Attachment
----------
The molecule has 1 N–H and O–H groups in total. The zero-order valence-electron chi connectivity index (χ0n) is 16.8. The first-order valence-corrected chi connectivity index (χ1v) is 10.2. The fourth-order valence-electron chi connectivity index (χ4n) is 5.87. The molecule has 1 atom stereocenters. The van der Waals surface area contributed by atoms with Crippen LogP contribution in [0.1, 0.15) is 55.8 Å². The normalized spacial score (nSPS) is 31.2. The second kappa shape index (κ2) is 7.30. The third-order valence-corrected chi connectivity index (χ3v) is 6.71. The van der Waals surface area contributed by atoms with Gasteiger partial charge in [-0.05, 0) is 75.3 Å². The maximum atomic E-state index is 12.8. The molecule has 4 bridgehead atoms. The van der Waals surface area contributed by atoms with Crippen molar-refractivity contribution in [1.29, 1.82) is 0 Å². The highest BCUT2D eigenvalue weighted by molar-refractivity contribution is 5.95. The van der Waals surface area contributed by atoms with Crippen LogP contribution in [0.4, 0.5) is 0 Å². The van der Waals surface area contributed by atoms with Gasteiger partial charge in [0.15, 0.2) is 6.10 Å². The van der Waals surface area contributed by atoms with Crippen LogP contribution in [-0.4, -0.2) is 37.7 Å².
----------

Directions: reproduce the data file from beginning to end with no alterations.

The molecule has 1 N–H and O–H groups in total. The zero-order valence-electron chi connectivity index (χ0n) is 16.8. The first-order valence-corrected chi connectivity index (χ1v) is 10.2. The fourth-order valence-electron chi connectivity index (χ4n) is 5.87. The molecule has 1 atom stereocenters. The van der Waals surface area contributed by atoms with Crippen LogP contribution in [0.1, 0.15) is 55.8 Å². The normalized spacial score (nSPS) is 31.2. The second kappa shape index (κ2) is 7.30. The third-order valence-corrected chi connectivity index (χ3v) is 6.71. The van der Waals surface area contributed by atoms with Gasteiger partial charge in [-0.05, 0) is 75.3 Å². The maximum atomic E-state index is 12.8. The molecule has 4 bridgehead atoms. The van der Waals surface area contributed by atoms with Crippen molar-refractivity contribution in [1.29, 1.82) is 0 Å². The highest BCUT2D eigenvalue weighted by molar-refractivity contribution is 5.95. The van der Waals surface area contributed by atoms with Crippen LogP contribution in [0.4, 0.5) is 0 Å². The van der Waals surface area contributed by atoms with Gasteiger partial charge in [0.15, 0.2) is 6.10 Å². The van der Waals surface area contributed by atoms with Crippen LogP contribution in [-0.4, -0.2) is 37.7 Å².